Perry Squier has been pushing forward batch building Shawmut boxcars for his HO scale layout. The first part was an earlier blog feature. We have continued discussing details and Perry has sent additional notes.
After building the basic car bodies and detailing the ends, it was time to tackle the doors, car sides, and roofs. Several prototype images were used to guide the detail work. Not everything was perfect but these are close enough.
The last blog post focused on upgrading a pair of Accurail plastic HO scale 36-foot boxcars to follow Lackawanna prototypes. One of the details to remove are the door braces. In the lead image, I used an X-Acto #17 chisel blade to carefully remove the bulk of the molded on brace. Use a new blade, apply slow pressure, and wiggle the blade slightly to keep cutting the detail.
I’ve been planning to add a pair of Lackawanna boxcars to the freight car fleet. They had 15,295 boxcars listed in the October 1926 ORER. This isn’t a top ten overall quantity but they had the sixth most boxcars of railroads serving the Northeastern states. DL&W cars could have arrived on the Allegheny Yard branch in Pittsburgh via the Buffalo, Rochester & Pittsburgh connection. Plus, I like how their fleet looks.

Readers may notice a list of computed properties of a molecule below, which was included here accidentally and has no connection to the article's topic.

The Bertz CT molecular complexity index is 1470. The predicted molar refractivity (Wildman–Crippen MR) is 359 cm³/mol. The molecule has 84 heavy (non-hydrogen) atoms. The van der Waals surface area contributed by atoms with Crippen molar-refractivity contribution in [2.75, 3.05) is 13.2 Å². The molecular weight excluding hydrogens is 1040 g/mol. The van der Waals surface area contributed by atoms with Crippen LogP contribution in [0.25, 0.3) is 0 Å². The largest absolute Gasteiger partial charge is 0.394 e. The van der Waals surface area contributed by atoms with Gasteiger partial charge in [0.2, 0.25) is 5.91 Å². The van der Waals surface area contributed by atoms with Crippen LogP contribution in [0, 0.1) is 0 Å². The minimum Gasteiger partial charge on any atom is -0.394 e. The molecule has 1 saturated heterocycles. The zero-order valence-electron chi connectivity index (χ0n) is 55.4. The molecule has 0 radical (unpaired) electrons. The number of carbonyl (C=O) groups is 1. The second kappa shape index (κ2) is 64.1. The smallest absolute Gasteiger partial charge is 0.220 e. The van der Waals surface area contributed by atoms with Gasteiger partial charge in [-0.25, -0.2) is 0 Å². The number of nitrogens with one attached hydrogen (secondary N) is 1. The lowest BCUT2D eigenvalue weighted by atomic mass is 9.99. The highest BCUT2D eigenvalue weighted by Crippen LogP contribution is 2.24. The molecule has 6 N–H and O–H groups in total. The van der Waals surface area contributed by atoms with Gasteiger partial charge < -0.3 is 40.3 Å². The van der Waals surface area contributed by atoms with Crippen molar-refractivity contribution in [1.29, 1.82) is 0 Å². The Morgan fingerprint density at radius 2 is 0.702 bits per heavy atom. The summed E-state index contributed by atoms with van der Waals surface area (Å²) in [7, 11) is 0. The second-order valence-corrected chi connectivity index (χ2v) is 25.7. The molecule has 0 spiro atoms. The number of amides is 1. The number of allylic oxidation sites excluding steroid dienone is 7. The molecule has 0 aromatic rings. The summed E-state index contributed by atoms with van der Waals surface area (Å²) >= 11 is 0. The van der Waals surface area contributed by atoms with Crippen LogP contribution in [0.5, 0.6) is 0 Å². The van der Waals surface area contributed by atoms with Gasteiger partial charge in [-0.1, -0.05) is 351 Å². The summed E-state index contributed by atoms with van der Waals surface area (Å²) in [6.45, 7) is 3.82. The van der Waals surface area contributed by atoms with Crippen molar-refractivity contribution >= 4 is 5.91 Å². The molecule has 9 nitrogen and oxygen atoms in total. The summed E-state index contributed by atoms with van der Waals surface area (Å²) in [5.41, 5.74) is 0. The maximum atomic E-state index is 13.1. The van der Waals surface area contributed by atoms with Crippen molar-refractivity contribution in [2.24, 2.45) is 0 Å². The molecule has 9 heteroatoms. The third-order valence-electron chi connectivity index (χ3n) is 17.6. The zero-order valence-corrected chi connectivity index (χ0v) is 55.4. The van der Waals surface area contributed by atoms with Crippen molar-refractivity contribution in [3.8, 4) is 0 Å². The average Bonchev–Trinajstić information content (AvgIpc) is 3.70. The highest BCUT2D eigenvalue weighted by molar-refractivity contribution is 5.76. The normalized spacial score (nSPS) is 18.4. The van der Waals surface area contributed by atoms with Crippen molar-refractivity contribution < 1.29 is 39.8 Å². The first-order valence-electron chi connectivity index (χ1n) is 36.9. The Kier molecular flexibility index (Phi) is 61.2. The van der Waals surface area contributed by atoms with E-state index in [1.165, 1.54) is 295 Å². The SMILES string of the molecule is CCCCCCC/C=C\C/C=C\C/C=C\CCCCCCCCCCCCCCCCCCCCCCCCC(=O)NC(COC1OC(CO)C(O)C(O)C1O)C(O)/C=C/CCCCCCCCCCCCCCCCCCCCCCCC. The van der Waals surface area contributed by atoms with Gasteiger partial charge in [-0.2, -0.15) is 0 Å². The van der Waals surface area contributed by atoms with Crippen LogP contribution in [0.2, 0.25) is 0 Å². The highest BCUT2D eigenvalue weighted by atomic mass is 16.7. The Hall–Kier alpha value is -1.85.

Fellow 1920s modeler Perry Squier recently sent details on his expanding HO scale Shawmut boxcar fleet. Here are his notes and photos.
Ray Breyer’s recent summary of freight cars with truss rod ends caught my interest. The Pittsburg Shawmut & Northern had several boxcars with these unique details in the 8700, 8800, and 8900 series that lasted well beyond the year I model, 1923. A 1904 AC&F builder image of #8700 leads this feature. I wanted to build several of them and needed a source for the underframe. I’ll scratch build the car body to get as close as possible to the prototype.